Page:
Monday, March 28, 2011

Kingsley Plantation part I

Sometimes the coolest things are just around the corner from where you are.  My husband and I found that out when we went to do a small Monkey Bars installation over a week ago.  The people who made the wooden bowls told us about the Kingsley Plantation and insisted that we head on over there after leaving their place.  It was just a few miles away and was a must see in Jacksonville. 

It was a beautiful drive.  Some of it was paved, but most of the drive was dirt.

When I think of dirt roads I see Michigan dirt roads.  Dark brown and rocky.  Florida dirt roads are creamy white.  It comes from being at sea level.  We don't have a lot of dirt, but we've got a lot of sand.

The main house is by the water and the slave quarters are the buildings in the semi circle to the South.

This is what was written on one of the information boards
The lost art of Tabby
Constructed nearly 200 years ago, these cabins were home to enslaved people.  Following emancipation, former slaves lived here and worked the land.  Slowly, individuals and families moved away, leaving the buildings to fall into ruin.

Tabby was a labor intensive concrete made from oyster shells, sand, and water.  Tabby was poured into forms, layer by layer, until it became the buildings in front of you.

This house seems to have been restored to some degree.  The stucco has been put over the tabby walls and the fireplace has been restored, minus the chimney.

Can you imagine feeding your family from this little fireplace?  Or living in these tiny little homes?  They were just two rooms.  Two very small rooms.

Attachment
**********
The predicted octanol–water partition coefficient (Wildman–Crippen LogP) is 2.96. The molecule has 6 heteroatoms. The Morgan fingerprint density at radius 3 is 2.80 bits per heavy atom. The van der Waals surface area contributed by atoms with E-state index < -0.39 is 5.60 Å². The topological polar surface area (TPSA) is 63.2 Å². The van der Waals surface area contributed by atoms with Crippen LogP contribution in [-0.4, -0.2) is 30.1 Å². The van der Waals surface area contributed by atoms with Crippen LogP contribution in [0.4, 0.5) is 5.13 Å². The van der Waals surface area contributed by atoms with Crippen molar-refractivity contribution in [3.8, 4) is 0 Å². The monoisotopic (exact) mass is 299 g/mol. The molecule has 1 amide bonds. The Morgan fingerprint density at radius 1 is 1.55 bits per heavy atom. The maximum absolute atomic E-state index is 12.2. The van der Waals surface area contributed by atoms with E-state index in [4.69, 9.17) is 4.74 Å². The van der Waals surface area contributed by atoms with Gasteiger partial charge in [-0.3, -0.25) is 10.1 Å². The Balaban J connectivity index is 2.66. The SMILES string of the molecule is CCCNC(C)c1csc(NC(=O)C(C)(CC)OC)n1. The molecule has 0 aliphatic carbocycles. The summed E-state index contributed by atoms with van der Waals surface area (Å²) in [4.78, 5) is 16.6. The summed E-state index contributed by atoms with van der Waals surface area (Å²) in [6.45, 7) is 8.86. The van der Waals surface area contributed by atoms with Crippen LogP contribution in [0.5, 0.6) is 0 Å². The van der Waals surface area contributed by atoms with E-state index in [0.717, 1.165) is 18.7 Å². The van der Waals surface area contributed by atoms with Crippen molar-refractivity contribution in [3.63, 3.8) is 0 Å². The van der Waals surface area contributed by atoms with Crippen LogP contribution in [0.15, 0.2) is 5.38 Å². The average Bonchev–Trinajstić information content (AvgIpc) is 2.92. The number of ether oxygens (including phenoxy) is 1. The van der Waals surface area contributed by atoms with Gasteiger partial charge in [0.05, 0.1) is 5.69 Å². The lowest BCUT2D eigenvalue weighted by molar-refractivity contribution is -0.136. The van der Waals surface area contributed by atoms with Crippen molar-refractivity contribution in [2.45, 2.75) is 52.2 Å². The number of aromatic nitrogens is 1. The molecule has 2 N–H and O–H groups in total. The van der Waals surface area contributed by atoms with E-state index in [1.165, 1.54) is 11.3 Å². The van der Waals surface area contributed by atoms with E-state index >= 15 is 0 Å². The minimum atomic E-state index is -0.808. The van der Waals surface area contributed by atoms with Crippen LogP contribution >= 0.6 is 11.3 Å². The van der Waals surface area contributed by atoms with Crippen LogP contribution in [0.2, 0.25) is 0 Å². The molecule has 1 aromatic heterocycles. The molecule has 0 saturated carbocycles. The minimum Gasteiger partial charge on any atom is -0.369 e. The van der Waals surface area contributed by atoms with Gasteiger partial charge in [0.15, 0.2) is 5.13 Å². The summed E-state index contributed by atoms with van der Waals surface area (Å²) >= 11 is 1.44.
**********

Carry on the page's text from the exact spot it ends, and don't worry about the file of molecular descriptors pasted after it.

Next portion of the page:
It was pretty warm the day that we toured the plantation and it struck me how hot these little houses must have been most of the year.  Cooking with fire all year round in the oppressive Florida heat.

This is the photo from the information board below.

Part two tomorrow along with some history of the family that owned the plantation. 



Emmie said...

I think they would of seen it as luxury to have two very small rooms. I know when I was reading the history of slaves and even the history of Birmingham, UK with the BACK to BACK houses it was surprising how many families would have just ONE room, a SHARED toilet and no outside space.

Ann in the UP said...

Very interesting. It is distressing to think of people living under those conditions, but amazing to me that people learn how to utilize the materials at hand to make dwellings. Thanks for sharing your visit with us.

Caution said...

I can't imagine anyone living in Florida pre-air conditioning. What an interesting construction though! Can't wait to read the next chapter.

Keetha Broyles said...

Of course I've heard of slave quarters before, and knew they were tiny little cabins. However, I never heard now saw them laid out in a uniform semi-circle like that before!

I imagine the thick walls of the tabby would help the inside be cooler - - - but NOT with a fire going for cooking! I HOPE they moved their cooking outdoors in the heat of summer, do you think? I know in Haiti they cook over fires outdoors and not in their little abode.

Debby@Just Breathe said...

Now that is a place I would like to visit. When I think of those days it makes me so sad. How interesting that the buildings are still up. Thank you for sharing.